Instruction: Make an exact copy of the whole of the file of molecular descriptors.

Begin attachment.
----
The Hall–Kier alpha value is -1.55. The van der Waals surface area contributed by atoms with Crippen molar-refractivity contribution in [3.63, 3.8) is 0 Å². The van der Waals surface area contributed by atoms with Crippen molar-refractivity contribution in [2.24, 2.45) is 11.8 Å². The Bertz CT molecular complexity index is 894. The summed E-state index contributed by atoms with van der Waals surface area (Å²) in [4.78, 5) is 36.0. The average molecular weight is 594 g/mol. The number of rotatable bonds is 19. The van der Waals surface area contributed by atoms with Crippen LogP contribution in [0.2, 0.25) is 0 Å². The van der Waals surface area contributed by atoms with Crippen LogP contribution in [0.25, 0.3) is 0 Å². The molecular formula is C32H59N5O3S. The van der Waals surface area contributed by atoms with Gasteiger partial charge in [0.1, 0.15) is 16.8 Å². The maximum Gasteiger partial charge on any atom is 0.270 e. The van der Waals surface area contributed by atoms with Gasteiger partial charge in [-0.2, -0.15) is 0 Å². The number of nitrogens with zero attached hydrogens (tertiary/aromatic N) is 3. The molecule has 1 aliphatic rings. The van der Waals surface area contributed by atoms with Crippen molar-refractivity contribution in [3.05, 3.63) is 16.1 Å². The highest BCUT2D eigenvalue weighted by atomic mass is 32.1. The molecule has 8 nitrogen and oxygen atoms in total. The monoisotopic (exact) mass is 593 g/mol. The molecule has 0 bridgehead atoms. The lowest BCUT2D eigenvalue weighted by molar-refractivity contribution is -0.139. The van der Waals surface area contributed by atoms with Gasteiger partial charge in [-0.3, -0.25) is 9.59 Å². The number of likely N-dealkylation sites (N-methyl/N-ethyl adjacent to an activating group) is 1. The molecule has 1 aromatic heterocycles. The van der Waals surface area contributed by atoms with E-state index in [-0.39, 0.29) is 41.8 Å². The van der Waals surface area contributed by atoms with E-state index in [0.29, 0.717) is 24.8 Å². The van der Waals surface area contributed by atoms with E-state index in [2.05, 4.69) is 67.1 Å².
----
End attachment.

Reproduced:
The Hall–Kier alpha value is -1.55. The van der Waals surface area contributed by atoms with Crippen molar-refractivity contribution in [3.63, 3.8) is 0 Å². The van der Waals surface area contributed by atoms with Crippen molar-refractivity contribution in [2.24, 2.45) is 11.8 Å². The Bertz CT molecular complexity index is 894. The summed E-state index contributed by atoms with van der Waals surface area (Å²) in [4.78, 5) is 36.0. The average molecular weight is 594 g/mol. The number of rotatable bonds is 19. The van der Waals surface area contributed by atoms with Crippen LogP contribution in [0.2, 0.25) is 0 Å². The van der Waals surface area contributed by atoms with Crippen LogP contribution in [0.25, 0.3) is 0 Å². The molecular formula is C32H59N5O3S. The van der Waals surface area contributed by atoms with Gasteiger partial charge in [0.1, 0.15) is 16.8 Å². The maximum Gasteiger partial charge on any atom is 0.270 e. The van der Waals surface area contributed by atoms with Gasteiger partial charge in [-0.2, -0.15) is 0 Å². The number of nitrogens with zero attached hydrogens (tertiary/aromatic N) is 3. The molecule has 1 aliphatic rings. The van der Waals surface area contributed by atoms with Crippen molar-refractivity contribution in [3.05, 3.63) is 16.1 Å². The highest BCUT2D eigenvalue weighted by atomic mass is 32.1. The molecule has 8 nitrogen and oxygen atoms in total. The monoisotopic (exact) mass is 593 g/mol. The molecule has 0 bridgehead atoms. The lowest BCUT2D eigenvalue weighted by molar-refractivity contribution is -0.139. The van der Waals surface area contributed by atoms with Gasteiger partial charge in [-0.3, -0.25) is 9.59 Å². The number of likely N-dealkylation sites (N-methyl/N-ethyl adjacent to an activating group) is 1. The molecule has 1 aromatic heterocycles. The van der Waals surface area contributed by atoms with E-state index in [-0.39, 0.29) is 41.8 Å². The van der Waals surface area contributed by atoms with E-state index in [0.29, 0.717) is 24.8 Å². The van der Waals surface area contributed by atoms with E-state index in [2.05, 4.69) is 67.1 Å².